It is nice that you can see your storage structure, but what you really want to see is what’s inside the storage, the associated data of a sample, and what happened to a sample.
There are several ways to find the content of a sample, the most universal is just to search for a sample using the search function. You can search internally using the SampleNavigator Windows App, or externaly using a browser. All of course heavily secured, only if you are allowed to see the data of a sample, you can see the sample and associated data.
For handling the samples and their holders (boxes) you can search by storage, the same way you open a freezer, and look at the contents. But with SampleNavigator you can search and see the content without opening the freezer.
Above you see a storage unit, with space for one sample holder (1×1). But you are free to define your units more flexible.
Below, a storage unit with 4 sample holders (1×4).
The content of a sample holder
When you select and click on a sample holder, you see the content. In the example below the sample holder is full, like it ought to be:
Of course, not all positions in the sample holder (tube positions in a box) are always occupied.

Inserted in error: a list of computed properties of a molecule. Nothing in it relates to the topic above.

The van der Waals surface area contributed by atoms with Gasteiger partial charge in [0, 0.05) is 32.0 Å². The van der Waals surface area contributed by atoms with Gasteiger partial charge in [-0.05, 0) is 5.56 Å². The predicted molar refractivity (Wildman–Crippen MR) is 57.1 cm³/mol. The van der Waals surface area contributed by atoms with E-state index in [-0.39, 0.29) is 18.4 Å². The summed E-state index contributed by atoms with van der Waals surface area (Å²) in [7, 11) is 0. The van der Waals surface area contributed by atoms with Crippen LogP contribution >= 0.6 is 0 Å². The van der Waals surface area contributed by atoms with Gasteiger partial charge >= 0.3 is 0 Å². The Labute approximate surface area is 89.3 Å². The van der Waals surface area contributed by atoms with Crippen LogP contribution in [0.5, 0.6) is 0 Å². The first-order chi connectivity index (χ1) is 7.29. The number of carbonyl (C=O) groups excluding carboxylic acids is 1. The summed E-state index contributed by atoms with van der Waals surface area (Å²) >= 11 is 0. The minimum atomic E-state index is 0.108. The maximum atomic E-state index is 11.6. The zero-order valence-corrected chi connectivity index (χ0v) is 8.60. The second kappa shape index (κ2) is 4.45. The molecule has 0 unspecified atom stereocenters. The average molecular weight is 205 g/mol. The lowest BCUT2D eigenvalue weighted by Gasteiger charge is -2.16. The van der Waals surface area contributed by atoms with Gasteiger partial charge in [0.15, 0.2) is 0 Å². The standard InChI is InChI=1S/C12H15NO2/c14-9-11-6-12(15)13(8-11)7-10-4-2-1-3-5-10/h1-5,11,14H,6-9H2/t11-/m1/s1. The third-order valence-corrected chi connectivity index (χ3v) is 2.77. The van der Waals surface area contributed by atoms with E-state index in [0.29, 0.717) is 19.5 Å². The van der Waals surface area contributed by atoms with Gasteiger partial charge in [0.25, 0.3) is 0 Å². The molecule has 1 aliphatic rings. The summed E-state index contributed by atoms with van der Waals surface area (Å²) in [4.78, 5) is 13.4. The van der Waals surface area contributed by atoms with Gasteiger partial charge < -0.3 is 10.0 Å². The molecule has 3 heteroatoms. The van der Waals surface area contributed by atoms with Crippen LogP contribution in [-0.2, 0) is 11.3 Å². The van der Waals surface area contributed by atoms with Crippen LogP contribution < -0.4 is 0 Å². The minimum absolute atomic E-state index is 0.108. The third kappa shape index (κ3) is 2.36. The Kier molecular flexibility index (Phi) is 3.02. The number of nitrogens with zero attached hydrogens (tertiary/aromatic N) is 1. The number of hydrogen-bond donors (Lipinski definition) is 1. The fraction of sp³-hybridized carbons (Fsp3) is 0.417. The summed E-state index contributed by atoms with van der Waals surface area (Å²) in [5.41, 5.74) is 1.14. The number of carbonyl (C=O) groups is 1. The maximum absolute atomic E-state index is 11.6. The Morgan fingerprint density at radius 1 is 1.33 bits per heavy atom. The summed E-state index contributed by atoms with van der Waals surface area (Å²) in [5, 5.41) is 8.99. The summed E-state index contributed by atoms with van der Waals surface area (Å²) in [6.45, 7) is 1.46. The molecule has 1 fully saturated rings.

• Allocated Tube
• Temporarily extracted Tube
• Non Virgin Cells (used before)
• Virgin Cells (Positions never used before)
• Free tubes/cells
• Partially Full
Main information about a sample
The main information of a sample can be seen by selecting the sample.
You can see:
• Barcode of the sample.
• Research Project /Department
• Type Research
• Date the sample was inserted
• Update Date, the last date some data of the sample was modified
• The master bar-code (the sample was derived from this sample)
• The Master Research (you can derive micro-samples from other researches than your own)
The related data of a sample
But you want to know more. You have inserted medical data to our sample, for instance the clinical picture, or some blood-relelated remarks.
Right click on the sample, and now the related data is shown. Not only of the sample itself, but also for instance on the “macro-sample” and the “patient data”.